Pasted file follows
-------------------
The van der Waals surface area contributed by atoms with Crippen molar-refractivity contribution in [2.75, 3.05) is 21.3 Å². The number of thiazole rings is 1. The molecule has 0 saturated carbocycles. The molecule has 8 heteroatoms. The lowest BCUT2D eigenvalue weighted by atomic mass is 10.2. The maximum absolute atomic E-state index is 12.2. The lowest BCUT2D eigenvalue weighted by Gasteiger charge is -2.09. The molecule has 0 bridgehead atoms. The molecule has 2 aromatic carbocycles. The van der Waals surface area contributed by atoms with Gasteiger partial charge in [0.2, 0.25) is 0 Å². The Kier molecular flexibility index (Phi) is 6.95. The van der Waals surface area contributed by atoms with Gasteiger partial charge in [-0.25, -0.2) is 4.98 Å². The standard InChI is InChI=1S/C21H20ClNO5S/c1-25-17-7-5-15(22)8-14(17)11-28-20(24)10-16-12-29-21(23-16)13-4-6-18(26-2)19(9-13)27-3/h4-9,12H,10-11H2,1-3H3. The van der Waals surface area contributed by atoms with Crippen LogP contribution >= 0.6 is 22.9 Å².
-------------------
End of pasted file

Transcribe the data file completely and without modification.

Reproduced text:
The van der Waals surface area contributed by atoms with Crippen molar-refractivity contribution in [2.75, 3.05) is 21.3 Å². The number of thiazole rings is 1. The molecule has 0 saturated carbocycles. The molecule has 8 heteroatoms. The lowest BCUT2D eigenvalue weighted by atomic mass is 10.2. The maximum absolute atomic E-state index is 12.2. The lowest BCUT2D eigenvalue weighted by Gasteiger charge is -2.09. The molecule has 0 bridgehead atoms. The molecule has 2 aromatic carbocycles. The van der Waals surface area contributed by atoms with Gasteiger partial charge in [0.2, 0.25) is 0 Å². The Kier molecular flexibility index (Phi) is 6.95. The van der Waals surface area contributed by atoms with Gasteiger partial charge in [-0.25, -0.2) is 4.98 Å². The standard InChI is InChI=1S/C21H20ClNO5S/c1-25-17-7-5-15(22)8-14(17)11-28-20(24)10-16-12-29-21(23-16)13-4-6-18(26-2)19(9-13)27-3/h4-9,12H,10-11H2,1-3H3. The van der Waals surface area contributed by atoms with Crippen LogP contribution >= 0.6 is 22.9 Å².